Nestling Black Skimmers (above left) and Common Terns (above right) illustrate the vulnerability of life as a beach-nester.
A trifecta of nest predators for beach nesting terns and skimmers.
There are two ways to protect the investment of your nest when you need a 7-week window on an exposed beach. You can hide it or you can defend it. Piping Plovers are great hiders. Their eggs, nests, chicks, and adult selves disappear against a background of sand and shell. If you approach a bird on the nest, it will invariably see you long before you see it, and the adult will hop off the nest and lure you away from it. Unless you are very lucky, it’s difficult to find a Piping Plover nest without a lot of time and effort spent in search of it, and 2–4 tiny eggs isn’t really that great a prize.
Terns and skimmers have cryptic eggs and nestlings, too. The adults, however, are noisy and conspicuous. The noisy colonies are easy to find with birds flying out to forage and back all day long. There’s also the acrid scent of guano on the air. The nests might be cryptic, but the colonies are beacons. The cryptic coloration of eggs and young might buy a little time but these birds have evolved a different nesting strategy than the Piping Plovers. They opt for group defense. As you approach a colony, alarm calls increase to deafening and all the adults take flight. They swirl around you and harass you with repeated screeching fly-bys and an aerial assault of guano. Some of the terns will be bold enough to made bloody contact between their rapier bills and the top of your head. The more birds in the colony, the more terrifying an experience this is for the would-be nest raider but, like everything in nature, there are trade-offs. The biggest colonies, e.g., thousands of birds in multi-species aggregations, put up the most vigorous defense but they’re also the biggest beacons and the pressure from predators is relentless. In those colonies, there is pressure to build a nest in the best-protected center. A Johnny-come-lately on the periphery might ultimately decide to try some smaller colony where the group defense will be weaker but the predation pressure won’t be constant.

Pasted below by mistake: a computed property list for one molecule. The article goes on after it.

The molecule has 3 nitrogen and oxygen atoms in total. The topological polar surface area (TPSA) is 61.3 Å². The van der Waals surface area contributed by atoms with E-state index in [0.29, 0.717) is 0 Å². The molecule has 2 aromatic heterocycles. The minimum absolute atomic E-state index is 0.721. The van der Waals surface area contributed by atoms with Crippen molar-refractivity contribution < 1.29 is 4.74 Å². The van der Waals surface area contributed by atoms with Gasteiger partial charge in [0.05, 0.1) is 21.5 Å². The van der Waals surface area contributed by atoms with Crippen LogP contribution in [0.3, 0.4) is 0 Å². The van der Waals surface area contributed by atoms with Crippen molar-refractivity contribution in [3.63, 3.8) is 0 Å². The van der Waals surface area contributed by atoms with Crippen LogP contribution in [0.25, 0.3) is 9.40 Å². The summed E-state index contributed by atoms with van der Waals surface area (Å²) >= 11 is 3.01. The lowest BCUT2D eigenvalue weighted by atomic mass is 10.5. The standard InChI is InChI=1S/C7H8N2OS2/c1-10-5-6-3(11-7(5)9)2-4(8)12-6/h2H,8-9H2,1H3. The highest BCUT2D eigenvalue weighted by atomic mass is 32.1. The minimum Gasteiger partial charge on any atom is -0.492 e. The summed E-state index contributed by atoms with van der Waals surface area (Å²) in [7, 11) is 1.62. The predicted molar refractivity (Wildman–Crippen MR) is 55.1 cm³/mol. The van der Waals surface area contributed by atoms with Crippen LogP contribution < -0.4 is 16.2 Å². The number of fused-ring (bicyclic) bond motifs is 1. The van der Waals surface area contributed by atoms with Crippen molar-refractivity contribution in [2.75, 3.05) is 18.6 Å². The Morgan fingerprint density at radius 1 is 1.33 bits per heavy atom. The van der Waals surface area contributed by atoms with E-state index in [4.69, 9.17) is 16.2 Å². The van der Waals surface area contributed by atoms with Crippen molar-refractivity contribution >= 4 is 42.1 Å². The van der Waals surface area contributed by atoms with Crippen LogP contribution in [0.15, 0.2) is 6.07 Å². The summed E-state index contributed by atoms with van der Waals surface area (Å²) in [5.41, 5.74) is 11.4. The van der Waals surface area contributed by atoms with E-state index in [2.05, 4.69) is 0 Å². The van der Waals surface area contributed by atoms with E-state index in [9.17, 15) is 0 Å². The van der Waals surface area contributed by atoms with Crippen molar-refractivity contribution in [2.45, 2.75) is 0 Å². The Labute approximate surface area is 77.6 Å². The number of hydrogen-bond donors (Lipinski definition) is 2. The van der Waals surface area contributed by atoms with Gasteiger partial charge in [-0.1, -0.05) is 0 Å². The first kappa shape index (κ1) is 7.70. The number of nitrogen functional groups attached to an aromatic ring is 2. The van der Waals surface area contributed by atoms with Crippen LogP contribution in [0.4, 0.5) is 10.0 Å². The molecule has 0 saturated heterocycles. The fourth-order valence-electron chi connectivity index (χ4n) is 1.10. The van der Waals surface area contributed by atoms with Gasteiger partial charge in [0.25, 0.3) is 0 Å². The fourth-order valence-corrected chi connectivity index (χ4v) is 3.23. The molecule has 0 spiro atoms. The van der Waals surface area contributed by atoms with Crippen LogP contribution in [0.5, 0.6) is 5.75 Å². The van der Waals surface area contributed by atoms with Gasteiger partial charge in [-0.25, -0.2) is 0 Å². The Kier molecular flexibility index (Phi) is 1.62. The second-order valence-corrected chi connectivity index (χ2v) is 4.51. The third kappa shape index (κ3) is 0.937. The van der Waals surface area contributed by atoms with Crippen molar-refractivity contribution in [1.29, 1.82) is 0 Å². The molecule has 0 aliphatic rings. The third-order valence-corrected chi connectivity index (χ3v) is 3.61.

The nests might be cryptic, but the colonies are beacons.
Mother Nature seems to conspire against them. Life for breeding terns and skimmers is a complex set of gambles on exactly where to start a nest each spring. The only thing going for them is longevity. These birds might have 20 or more summers of breeding attempts in their lives, and they only need to be successful in a few seasons to produce enough offspring for a decent chance that at least two will survive to replace their parents in the population. Their fate might look dismal in any given year, but it’s the lifetime reproductive success that really matters.
Even the ghost crabs are ready to pounce on a young bird that is weakened or unwary.
All of which returns me to Hog Island in the summer of 1990. There, several smaller colonies of Common and Least terns – along with the more mild-mannered Black Skimmers – had established themselves on oceanside overwashes. Their most prevalent nest predators were Laughing, Herring, and Great Black-backed gulls, but they were relatively safe from these bullies. Laughing Gulls nested on the bayside in the cordgrass lining the tidal creeks. Herring and Great Black-backed Gulls nested on low dunes and isolated high spots within overwash areas on the oceanside, but there were no gulls nesting on Hog Island that summer. Thus, even though the tern colonies supported just a few dozen pairs, they had the benefit of seeing a potential gull predator coming from (in many cases quite literally) a mile away. Every so often a gull would cruise by, the tern and skimmers would raise the alarm, and the group defense would effectively see the gull off before it got anywhere near the birds’ nests. It worked.
Or at least it worked for a bit. During my first visit to Hog Island on 15 May, a lot of birds were still moving north. Terns and skimmers were checking out the overwash areas, but no one was actually nesting yet. Any that had started around that time were soon thwarted by the massive coastal storm and high tide flooding that swept the coast a few days later on May 22nd. At Cobb Island just south of Hog, my notes for May 23rd include the word obliterated. The prevalence of 2-egg clutches among the nests I found on 14 June suggest that this was indeed a second nesting attempt for most of the birds, as 3-egg clutches are more typical for first attempts in a season. By 3–4 weeks after the big coastal storm, things were looking up for the beach-nesters and eggs were starting to hatch. The terns remained aggressive in their defense of the colony.
By the 3rd week of June, some individual nests had been depredated, but the two colonies were still intact. Then came violent storms on July 1 and July 11, both with storm surges that washed out almost every remaining nest. In fact, I found several new nests on July 11, from birds trying yet again following the July 1 storms. But on the night of the 11th and even worse storm blew through. By July 17, there was no significant nesting being attempted on Hog Island. Terns and skimmers had been washed out there at least three times since May. During my last survey that summer on August 1, fall migration was underway. A few terns might have been successful with raising a baby to independence on Hog Island that summer, but in general that breeding season was a bust. It was a total loss for nesting Black Skimmers. To me it was a magical, windswept, stifling, brutal time. For Hog Island’s terns and skimmers it was just another roll of the dice with hopeful lessons learned for their next chance, next spring.